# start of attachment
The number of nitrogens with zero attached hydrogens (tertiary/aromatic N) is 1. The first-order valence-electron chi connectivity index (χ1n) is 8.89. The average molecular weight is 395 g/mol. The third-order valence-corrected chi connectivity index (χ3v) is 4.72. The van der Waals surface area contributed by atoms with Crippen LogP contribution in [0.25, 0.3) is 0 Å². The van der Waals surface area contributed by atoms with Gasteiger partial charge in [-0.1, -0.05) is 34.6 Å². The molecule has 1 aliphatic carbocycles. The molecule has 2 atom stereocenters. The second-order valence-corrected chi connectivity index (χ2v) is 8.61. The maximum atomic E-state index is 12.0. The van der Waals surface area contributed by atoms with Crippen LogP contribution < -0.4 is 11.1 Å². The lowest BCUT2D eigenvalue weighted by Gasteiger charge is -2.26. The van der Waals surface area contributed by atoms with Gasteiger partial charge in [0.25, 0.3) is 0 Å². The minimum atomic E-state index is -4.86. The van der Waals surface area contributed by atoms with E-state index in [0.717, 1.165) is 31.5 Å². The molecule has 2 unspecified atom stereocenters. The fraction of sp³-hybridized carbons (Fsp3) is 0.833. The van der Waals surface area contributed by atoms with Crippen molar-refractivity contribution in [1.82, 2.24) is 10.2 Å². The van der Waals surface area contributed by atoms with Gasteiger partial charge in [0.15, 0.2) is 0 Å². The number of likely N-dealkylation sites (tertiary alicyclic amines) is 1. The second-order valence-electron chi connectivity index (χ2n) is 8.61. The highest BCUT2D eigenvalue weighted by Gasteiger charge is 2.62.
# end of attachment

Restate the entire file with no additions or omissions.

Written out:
The number of nitrogens with zero attached hydrogens (tertiary/aromatic N) is 1. The first-order valence-electron chi connectivity index (χ1n) is 8.89. The average molecular weight is 395 g/mol. The third-order valence-corrected chi connectivity index (χ3v) is 4.72. The van der Waals surface area contributed by atoms with Crippen LogP contribution in [0.25, 0.3) is 0 Å². The van der Waals surface area contributed by atoms with Gasteiger partial charge in [-0.1, -0.05) is 34.6 Å². The molecule has 1 aliphatic carbocycles. The molecule has 2 atom stereocenters. The second-order valence-corrected chi connectivity index (χ2v) is 8.61. The maximum atomic E-state index is 12.0. The van der Waals surface area contributed by atoms with Crippen LogP contribution < -0.4 is 11.1 Å². The lowest BCUT2D eigenvalue weighted by Gasteiger charge is -2.26. The van der Waals surface area contributed by atoms with Gasteiger partial charge in [0.25, 0.3) is 0 Å². The minimum atomic E-state index is -4.86. The van der Waals surface area contributed by atoms with E-state index in [0.717, 1.165) is 31.5 Å². The molecule has 2 unspecified atom stereocenters. The fraction of sp³-hybridized carbons (Fsp3) is 0.833. The van der Waals surface area contributed by atoms with Crippen molar-refractivity contribution in [1.82, 2.24) is 10.2 Å². The van der Waals surface area contributed by atoms with Gasteiger partial charge in [0.15, 0.2) is 0 Å². The number of likely N-dealkylation sites (tertiary alicyclic amines) is 1. The second-order valence-electron chi connectivity index (χ2n) is 8.61. The highest BCUT2D eigenvalue weighted by Gasteiger charge is 2.62.